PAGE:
The gap in annual cause-specific ASMR between Canada and the best performing country for men (Figure 4a) had been decreasing since the mid 1980’s for all causes of mortality and for most of the major disease categories examined. The narrowing of the gap in ASMR since 1985 for diseases of the circulatory system was particularly promising. One exception, however, was that Canadian men had been gradually fallen further behind those in countries with the lowest ASMR for mental and behavioural disorders since 1985. For females (Figure 4b), a widening of the gap between Canada and the best performing countries in terms of ASMR for all causes of mortality was observed and noticeable during the 1990’s. Similar to their male counterparts, a slight and gradual increase in the gap in mental and behavioural disorder related mortality risk in comparison to the best performing countries was seen.
Figure 4

Disadvantage of Canada Relative to the Best Performing Countries by Differences in Age-standardized Mortality Rate of Major Disease Categories, 1985-2009. a: Disadvantage of Canada Relative to the Best Performing Countries by Differences in Age-standardized Mortality Rate of Major Disease Categories (Males), 1985–2009. b: Disadvantage of Canada Relative to the Best Performing Countries by Differences in Age-standardized Mortality Rate of Major Disease Categories (Females), 1985–2009.

Looking at the gap in ASMR between Canada and the best performing countries for the specific disease conditions (Figure 5) within the major disease categories further revealed that between 1985 and 2009, Canadian women have fallen further behind their counterparts among the leading countries with respect to higher risks for lung cancer (Figure 5b) and all external causes of mortality, particularly accidents (Figure 5f).
Figure 5

Disadvantage of Canada relative to the best performing countries by differences in age-standardized mortality rate of selected disease conditions within major disease categories, 1985-2009. a: Disadvantage of Canada Relative to the Best Performing Countries by Differences in Age-standardized Mortality Rate of Specific Cancer Types (Males), 1985–2009. b: Disadvantage of Canada Relative to the Best Performing Countries by Differences in Age-standardized Mortality Rate of Specific Cancer Types (Females), 1985–2009. c: Disadvantage of Canada Relative to the Best Performing Countries by Differences in Age-standardized Mortality Rate of Specific Circulatory System Diseases (Males), 1985–2009. d: Disadvantage of Canada Relative to the Best Performing Countries by Differences in Age-standardized Mortality Rate of Specific Circulatory System Diseases (Females), 1985–2009. e: Disadvantage of Canada Relative to the Best Performing Countries by Differences in Age-standardized Mortality Rate of Specific External Causes of Disease (Males), 1985–2009. f: Disadvantage of Canada Relative to the Best Performing Countries by Differences in Age-standardized Mortality Rate of Specific External Causes of Disease (Females), 1985–2009.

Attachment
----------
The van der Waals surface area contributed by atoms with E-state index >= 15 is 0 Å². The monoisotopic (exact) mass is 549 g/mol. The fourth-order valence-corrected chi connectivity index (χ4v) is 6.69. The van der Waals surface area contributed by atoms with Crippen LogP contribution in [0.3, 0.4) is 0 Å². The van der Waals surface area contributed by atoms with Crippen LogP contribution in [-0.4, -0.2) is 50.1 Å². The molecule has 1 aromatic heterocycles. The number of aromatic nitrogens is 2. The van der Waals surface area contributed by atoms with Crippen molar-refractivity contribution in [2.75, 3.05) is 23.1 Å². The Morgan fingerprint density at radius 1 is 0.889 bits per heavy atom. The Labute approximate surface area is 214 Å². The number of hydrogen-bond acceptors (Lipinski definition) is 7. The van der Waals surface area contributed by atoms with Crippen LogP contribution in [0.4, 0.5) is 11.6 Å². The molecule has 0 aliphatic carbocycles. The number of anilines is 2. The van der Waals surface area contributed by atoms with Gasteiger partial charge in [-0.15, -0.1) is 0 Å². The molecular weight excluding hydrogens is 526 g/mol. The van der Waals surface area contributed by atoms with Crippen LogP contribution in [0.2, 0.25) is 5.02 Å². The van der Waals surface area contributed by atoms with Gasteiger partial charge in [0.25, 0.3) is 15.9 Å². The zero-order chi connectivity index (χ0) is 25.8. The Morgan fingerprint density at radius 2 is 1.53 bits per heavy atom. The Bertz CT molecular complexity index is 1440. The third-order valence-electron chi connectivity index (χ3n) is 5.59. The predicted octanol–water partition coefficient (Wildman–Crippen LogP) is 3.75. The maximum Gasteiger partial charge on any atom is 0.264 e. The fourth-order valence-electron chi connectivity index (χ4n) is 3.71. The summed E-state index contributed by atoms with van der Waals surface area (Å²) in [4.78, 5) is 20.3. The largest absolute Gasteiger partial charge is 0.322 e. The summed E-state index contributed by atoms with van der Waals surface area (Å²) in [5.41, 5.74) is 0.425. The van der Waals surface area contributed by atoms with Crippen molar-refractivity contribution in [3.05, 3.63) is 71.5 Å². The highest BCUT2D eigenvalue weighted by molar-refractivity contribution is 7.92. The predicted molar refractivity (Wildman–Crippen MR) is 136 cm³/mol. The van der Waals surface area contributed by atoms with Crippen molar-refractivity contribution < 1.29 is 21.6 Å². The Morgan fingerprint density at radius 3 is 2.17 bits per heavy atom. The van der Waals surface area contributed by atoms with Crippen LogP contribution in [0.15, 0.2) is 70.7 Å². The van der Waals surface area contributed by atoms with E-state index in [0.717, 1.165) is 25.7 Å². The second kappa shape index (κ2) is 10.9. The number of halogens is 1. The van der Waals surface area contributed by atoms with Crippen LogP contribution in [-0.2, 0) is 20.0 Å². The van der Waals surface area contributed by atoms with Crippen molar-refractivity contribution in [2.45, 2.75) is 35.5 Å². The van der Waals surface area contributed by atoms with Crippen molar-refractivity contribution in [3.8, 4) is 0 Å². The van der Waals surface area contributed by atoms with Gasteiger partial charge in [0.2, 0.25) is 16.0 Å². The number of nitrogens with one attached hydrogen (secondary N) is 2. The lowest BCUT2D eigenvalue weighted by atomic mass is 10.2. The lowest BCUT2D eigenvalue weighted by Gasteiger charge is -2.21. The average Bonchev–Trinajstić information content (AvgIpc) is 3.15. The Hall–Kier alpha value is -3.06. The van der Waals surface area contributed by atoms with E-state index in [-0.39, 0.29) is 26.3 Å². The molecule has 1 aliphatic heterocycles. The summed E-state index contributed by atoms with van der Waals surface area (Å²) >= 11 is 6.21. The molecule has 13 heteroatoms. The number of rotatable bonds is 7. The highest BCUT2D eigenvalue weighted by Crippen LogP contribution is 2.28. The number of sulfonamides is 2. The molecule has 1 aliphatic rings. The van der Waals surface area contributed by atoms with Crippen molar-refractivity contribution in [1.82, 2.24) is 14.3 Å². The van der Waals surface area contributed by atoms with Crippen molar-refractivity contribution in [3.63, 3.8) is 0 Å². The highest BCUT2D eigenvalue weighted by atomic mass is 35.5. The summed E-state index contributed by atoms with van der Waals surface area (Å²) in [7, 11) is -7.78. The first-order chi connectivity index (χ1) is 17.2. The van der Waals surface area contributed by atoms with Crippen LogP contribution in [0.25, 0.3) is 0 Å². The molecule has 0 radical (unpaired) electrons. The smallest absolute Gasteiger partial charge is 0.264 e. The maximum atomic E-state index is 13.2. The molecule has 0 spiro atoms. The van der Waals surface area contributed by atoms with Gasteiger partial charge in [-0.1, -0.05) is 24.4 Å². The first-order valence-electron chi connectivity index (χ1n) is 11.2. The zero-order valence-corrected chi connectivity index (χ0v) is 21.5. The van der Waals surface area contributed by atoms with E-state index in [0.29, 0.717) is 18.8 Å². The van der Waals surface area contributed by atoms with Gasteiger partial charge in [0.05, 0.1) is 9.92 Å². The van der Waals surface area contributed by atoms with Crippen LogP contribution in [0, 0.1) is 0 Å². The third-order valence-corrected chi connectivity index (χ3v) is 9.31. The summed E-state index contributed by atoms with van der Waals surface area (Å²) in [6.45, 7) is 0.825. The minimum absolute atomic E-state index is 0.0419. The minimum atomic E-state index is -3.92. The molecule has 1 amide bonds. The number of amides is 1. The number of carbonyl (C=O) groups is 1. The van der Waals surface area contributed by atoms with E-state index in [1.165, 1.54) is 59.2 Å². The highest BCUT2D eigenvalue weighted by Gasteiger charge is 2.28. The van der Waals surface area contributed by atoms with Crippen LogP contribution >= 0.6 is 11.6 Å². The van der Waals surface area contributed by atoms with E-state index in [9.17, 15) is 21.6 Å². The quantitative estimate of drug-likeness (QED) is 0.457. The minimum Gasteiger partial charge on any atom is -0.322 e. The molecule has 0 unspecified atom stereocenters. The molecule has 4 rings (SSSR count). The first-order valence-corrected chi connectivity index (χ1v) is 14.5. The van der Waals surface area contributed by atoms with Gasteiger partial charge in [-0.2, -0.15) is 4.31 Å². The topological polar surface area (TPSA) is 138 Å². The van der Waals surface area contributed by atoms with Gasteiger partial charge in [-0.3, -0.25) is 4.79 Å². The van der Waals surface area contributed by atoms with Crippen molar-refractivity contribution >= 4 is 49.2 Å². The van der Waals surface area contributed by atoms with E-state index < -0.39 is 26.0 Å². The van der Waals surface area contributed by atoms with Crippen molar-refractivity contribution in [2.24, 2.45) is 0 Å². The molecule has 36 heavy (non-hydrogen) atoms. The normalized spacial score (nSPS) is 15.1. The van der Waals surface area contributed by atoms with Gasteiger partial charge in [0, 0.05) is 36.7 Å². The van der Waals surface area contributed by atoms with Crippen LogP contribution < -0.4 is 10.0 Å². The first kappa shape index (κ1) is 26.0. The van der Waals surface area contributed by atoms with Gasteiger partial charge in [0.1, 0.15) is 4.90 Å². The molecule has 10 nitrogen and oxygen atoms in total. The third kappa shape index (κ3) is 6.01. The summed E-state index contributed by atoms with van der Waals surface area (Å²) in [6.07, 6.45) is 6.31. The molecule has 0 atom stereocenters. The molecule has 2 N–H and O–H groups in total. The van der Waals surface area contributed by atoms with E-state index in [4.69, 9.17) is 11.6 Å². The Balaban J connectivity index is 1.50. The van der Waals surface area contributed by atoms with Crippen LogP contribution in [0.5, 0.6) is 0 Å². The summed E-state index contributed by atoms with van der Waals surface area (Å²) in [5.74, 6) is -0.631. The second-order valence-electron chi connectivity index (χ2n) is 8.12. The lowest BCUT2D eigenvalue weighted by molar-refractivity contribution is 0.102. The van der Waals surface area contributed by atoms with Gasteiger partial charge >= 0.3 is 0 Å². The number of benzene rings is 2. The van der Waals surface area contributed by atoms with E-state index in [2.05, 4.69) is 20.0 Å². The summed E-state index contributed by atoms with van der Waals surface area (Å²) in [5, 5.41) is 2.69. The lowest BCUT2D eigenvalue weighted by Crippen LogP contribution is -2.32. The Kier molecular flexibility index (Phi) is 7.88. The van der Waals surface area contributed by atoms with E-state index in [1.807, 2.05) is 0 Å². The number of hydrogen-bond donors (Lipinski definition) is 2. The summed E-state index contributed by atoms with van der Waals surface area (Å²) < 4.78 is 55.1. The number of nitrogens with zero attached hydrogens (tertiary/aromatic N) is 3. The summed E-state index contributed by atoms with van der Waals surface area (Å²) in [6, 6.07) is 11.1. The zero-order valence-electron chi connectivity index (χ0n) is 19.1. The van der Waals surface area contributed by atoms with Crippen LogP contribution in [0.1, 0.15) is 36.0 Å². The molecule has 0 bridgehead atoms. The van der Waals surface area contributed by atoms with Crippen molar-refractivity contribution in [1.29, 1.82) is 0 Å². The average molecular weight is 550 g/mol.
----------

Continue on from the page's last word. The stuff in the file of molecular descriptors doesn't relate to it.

Figure 6 showed the sex gap (Figure 6a) and geographical variations (Figure 6b) in LE0 in BC. Since reaching a peak of 7.8 years in 1975, the gap in life expectancy between females and males had been on a continuous decline. Geographically, local populations around the populous cities of Vancouver and Victoria and a few LHAs in the southeastern interior of the province (including Windermere, Armstrong-Spallumcheen, Central Okanagan, and Summerland) enjoyed higher longevity in 2007–2011, while those in the central and northern parts of the province had lower LE0.
Figure 6

Life expectancy in BC - sex gap (1975-2011) and geographical variations (2007-2011). a: Gap in life expectancy at birth between BC females and males, 1975–2011. b: Life expectancy at birth for BC total population, by Local Health Area, 2007–2011.

SES is not evenly distributed in the province as demonstrated by Figure 1. Similar to the distribution of LE0, regions in and/or around the cities of Vancouver and Victoria (Lower Mainland and Southern Vancouver Island) as well as south-eastern interior regions have higher SES, whereas a large portion of the province’s central interior have low SES. Quantitative analysis confirmed that the average overall LE0 for LHAs in the lowest SES tertile of 78.6 years (95% CI: 78.0-79.3 years) was significantly lower than that for LHAs in the middle (LE0: 80.5 years, 95% CI: 79.8-81.1 years) and high (LE0: 82.2 years, 95% CI: 81.6-82.8 years) SES tertiles, with a 3.6-year gap between those in the extremity groups (Table 3). Similar associations between SES and LE0 as well as gaps in LE0 between the lowest and highest SES categories were observed for either sex (Table 3).